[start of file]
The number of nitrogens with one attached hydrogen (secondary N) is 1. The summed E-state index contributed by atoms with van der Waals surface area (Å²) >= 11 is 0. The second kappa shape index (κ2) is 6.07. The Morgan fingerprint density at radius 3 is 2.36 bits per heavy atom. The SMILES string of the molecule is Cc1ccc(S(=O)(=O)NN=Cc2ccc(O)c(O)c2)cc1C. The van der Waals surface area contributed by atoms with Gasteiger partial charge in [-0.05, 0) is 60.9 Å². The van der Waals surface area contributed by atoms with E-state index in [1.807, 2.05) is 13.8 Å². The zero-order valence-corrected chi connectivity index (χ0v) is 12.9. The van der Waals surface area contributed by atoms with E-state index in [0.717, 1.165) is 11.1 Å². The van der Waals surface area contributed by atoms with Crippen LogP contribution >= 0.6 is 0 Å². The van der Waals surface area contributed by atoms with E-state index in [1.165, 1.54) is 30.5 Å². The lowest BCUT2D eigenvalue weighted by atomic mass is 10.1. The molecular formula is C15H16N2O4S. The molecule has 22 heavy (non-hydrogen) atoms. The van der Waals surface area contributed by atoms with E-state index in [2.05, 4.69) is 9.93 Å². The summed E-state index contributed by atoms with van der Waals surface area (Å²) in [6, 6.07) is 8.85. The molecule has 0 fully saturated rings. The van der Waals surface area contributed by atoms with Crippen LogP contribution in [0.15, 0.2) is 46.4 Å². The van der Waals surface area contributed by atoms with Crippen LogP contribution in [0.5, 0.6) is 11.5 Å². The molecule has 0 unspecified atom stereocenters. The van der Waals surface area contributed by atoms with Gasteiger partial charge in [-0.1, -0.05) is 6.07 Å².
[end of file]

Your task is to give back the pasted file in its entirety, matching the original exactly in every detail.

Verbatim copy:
The number of nitrogens with one attached hydrogen (secondary N) is 1. The summed E-state index contributed by atoms with van der Waals surface area (Å²) >= 11 is 0. The second kappa shape index (κ2) is 6.07. The Morgan fingerprint density at radius 3 is 2.36 bits per heavy atom. The SMILES string of the molecule is Cc1ccc(S(=O)(=O)NN=Cc2ccc(O)c(O)c2)cc1C. The van der Waals surface area contributed by atoms with Gasteiger partial charge in [-0.05, 0) is 60.9 Å². The van der Waals surface area contributed by atoms with E-state index in [1.807, 2.05) is 13.8 Å². The zero-order valence-corrected chi connectivity index (χ0v) is 12.9. The van der Waals surface area contributed by atoms with E-state index in [0.717, 1.165) is 11.1 Å². The van der Waals surface area contributed by atoms with Crippen LogP contribution >= 0.6 is 0 Å². The van der Waals surface area contributed by atoms with E-state index in [1.165, 1.54) is 30.5 Å². The lowest BCUT2D eigenvalue weighted by atomic mass is 10.1. The molecular formula is C15H16N2O4S. The molecule has 22 heavy (non-hydrogen) atoms. The van der Waals surface area contributed by atoms with E-state index in [2.05, 4.69) is 9.93 Å². The summed E-state index contributed by atoms with van der Waals surface area (Å²) in [6, 6.07) is 8.85. The molecule has 0 fully saturated rings. The van der Waals surface area contributed by atoms with Crippen LogP contribution in [0.15, 0.2) is 46.4 Å². The van der Waals surface area contributed by atoms with Crippen LogP contribution in [0.5, 0.6) is 11.5 Å². The molecule has 0 unspecified atom stereocenters. The van der Waals surface area contributed by atoms with Gasteiger partial charge in [-0.1, -0.05) is 6.07 Å².